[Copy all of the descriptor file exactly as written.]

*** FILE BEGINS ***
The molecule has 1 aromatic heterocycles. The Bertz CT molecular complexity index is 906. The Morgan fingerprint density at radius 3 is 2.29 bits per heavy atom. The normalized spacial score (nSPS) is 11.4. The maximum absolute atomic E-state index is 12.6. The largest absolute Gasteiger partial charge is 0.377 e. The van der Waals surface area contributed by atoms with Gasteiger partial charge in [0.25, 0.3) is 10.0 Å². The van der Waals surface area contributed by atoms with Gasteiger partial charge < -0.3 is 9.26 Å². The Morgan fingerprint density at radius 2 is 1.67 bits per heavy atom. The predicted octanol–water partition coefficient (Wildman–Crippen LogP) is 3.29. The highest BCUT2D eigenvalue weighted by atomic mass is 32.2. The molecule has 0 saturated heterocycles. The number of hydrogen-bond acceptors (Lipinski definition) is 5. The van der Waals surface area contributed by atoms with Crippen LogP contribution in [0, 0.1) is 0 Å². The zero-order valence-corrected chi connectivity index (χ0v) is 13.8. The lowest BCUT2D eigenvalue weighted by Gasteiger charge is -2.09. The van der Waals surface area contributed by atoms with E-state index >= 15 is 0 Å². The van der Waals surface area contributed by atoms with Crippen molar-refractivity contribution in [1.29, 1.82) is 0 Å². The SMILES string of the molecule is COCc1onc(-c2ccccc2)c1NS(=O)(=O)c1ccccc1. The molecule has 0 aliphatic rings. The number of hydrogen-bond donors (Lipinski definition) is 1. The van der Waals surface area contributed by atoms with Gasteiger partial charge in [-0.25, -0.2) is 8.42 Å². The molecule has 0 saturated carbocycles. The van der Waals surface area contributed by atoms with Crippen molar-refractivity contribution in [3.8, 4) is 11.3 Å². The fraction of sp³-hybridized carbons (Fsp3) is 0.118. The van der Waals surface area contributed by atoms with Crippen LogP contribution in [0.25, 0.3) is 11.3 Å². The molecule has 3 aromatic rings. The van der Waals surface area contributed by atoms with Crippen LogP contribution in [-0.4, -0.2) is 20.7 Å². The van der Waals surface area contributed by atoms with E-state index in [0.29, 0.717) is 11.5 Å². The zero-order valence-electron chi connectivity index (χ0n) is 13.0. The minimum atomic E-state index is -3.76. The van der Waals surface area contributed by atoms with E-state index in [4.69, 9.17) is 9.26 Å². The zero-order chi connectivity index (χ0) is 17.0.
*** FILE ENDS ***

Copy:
The molecule has 1 aromatic heterocycles. The Bertz CT molecular complexity index is 906. The Morgan fingerprint density at radius 3 is 2.29 bits per heavy atom. The normalized spacial score (nSPS) is 11.4. The maximum absolute atomic E-state index is 12.6. The largest absolute Gasteiger partial charge is 0.377 e. The van der Waals surface area contributed by atoms with Gasteiger partial charge in [0.25, 0.3) is 10.0 Å². The van der Waals surface area contributed by atoms with Gasteiger partial charge < -0.3 is 9.26 Å². The Morgan fingerprint density at radius 2 is 1.67 bits per heavy atom. The predicted octanol–water partition coefficient (Wildman–Crippen LogP) is 3.29. The highest BCUT2D eigenvalue weighted by atomic mass is 32.2. The molecule has 0 saturated heterocycles. The number of hydrogen-bond acceptors (Lipinski definition) is 5. The van der Waals surface area contributed by atoms with Crippen LogP contribution in [0, 0.1) is 0 Å². The zero-order valence-corrected chi connectivity index (χ0v) is 13.8. The lowest BCUT2D eigenvalue weighted by Gasteiger charge is -2.09. The van der Waals surface area contributed by atoms with E-state index >= 15 is 0 Å². The van der Waals surface area contributed by atoms with Crippen molar-refractivity contribution in [1.29, 1.82) is 0 Å². The SMILES string of the molecule is COCc1onc(-c2ccccc2)c1NS(=O)(=O)c1ccccc1. The molecule has 0 aliphatic rings. The number of hydrogen-bond donors (Lipinski definition) is 1. The van der Waals surface area contributed by atoms with Gasteiger partial charge in [-0.25, -0.2) is 8.42 Å². The molecule has 0 saturated carbocycles. The van der Waals surface area contributed by atoms with Crippen molar-refractivity contribution in [3.8, 4) is 11.3 Å². The fraction of sp³-hybridized carbons (Fsp3) is 0.118. The van der Waals surface area contributed by atoms with Crippen LogP contribution in [0.25, 0.3) is 11.3 Å². The molecule has 3 aromatic rings. The van der Waals surface area contributed by atoms with Crippen LogP contribution in [-0.4, -0.2) is 20.7 Å². The van der Waals surface area contributed by atoms with E-state index in [0.29, 0.717) is 11.5 Å². The zero-order valence-electron chi connectivity index (χ0n) is 13.0. The minimum atomic E-state index is -3.76. The van der Waals surface area contributed by atoms with E-state index in [4.69, 9.17) is 9.26 Å². The zero-order chi connectivity index (χ0) is 17.0.